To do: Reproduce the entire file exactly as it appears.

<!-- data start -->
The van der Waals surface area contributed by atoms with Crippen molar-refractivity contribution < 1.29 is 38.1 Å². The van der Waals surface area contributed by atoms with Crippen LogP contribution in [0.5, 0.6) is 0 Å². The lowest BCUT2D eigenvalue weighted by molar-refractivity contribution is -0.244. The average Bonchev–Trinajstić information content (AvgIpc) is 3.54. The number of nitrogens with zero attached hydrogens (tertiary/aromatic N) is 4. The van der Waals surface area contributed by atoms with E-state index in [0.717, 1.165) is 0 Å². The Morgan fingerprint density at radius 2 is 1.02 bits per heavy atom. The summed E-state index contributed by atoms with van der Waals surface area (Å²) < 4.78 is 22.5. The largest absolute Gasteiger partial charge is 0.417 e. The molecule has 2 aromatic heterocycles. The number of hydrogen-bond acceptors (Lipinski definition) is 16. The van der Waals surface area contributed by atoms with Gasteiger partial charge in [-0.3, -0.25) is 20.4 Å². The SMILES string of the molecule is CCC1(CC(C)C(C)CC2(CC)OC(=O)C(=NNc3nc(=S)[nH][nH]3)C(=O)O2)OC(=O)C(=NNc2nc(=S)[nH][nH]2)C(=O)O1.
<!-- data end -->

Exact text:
The van der Waals surface area contributed by atoms with Crippen molar-refractivity contribution < 1.29 is 38.1 Å². The van der Waals surface area contributed by atoms with Crippen LogP contribution in [0.5, 0.6) is 0 Å². The lowest BCUT2D eigenvalue weighted by molar-refractivity contribution is -0.244. The average Bonchev–Trinajstić information content (AvgIpc) is 3.54. The number of nitrogens with zero attached hydrogens (tertiary/aromatic N) is 4. The van der Waals surface area contributed by atoms with E-state index in [0.717, 1.165) is 0 Å². The Morgan fingerprint density at radius 2 is 1.02 bits per heavy atom. The summed E-state index contributed by atoms with van der Waals surface area (Å²) < 4.78 is 22.5. The largest absolute Gasteiger partial charge is 0.417 e. The molecule has 2 aromatic heterocycles. The number of hydrogen-bond acceptors (Lipinski definition) is 16. The van der Waals surface area contributed by atoms with Gasteiger partial charge in [-0.3, -0.25) is 20.4 Å². The SMILES string of the molecule is CCC1(CC(C)C(C)CC2(CC)OC(=O)C(=NNc3nc(=S)[nH][nH]3)C(=O)O2)OC(=O)C(=NNc2nc(=S)[nH][nH]2)C(=O)O1.